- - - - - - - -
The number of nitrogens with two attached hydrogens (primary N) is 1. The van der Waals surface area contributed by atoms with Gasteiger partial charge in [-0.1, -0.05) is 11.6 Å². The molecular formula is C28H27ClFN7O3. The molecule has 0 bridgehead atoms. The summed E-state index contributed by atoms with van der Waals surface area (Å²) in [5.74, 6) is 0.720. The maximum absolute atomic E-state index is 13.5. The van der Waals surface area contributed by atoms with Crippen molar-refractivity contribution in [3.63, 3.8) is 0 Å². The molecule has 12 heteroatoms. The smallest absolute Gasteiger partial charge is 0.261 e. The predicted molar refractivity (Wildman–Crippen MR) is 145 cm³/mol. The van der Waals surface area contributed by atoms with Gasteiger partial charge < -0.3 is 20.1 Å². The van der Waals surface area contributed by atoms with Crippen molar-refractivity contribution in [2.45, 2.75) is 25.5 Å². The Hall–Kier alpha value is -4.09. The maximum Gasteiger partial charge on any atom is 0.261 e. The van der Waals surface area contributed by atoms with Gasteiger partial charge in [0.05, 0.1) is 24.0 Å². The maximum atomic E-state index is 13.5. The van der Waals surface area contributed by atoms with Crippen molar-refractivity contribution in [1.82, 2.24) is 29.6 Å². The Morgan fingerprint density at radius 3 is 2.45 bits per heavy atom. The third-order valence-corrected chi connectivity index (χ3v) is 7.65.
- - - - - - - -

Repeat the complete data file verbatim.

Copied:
The number of nitrogens with two attached hydrogens (primary N) is 1. The van der Waals surface area contributed by atoms with Gasteiger partial charge in [-0.1, -0.05) is 11.6 Å². The molecular formula is C28H27ClFN7O3. The molecule has 0 bridgehead atoms. The summed E-state index contributed by atoms with van der Waals surface area (Å²) in [5.74, 6) is 0.720. The maximum absolute atomic E-state index is 13.5. The van der Waals surface area contributed by atoms with Crippen molar-refractivity contribution in [3.63, 3.8) is 0 Å². The molecule has 12 heteroatoms. The smallest absolute Gasteiger partial charge is 0.261 e. The predicted molar refractivity (Wildman–Crippen MR) is 145 cm³/mol. The van der Waals surface area contributed by atoms with Gasteiger partial charge < -0.3 is 20.1 Å². The van der Waals surface area contributed by atoms with Crippen molar-refractivity contribution in [2.45, 2.75) is 25.5 Å². The Hall–Kier alpha value is -4.09. The maximum Gasteiger partial charge on any atom is 0.261 e. The van der Waals surface area contributed by atoms with Gasteiger partial charge in [0.05, 0.1) is 24.0 Å². The maximum atomic E-state index is 13.5. The van der Waals surface area contributed by atoms with Crippen molar-refractivity contribution in [1.82, 2.24) is 29.6 Å². The Morgan fingerprint density at radius 3 is 2.45 bits per heavy atom. The third-order valence-corrected chi connectivity index (χ3v) is 7.65.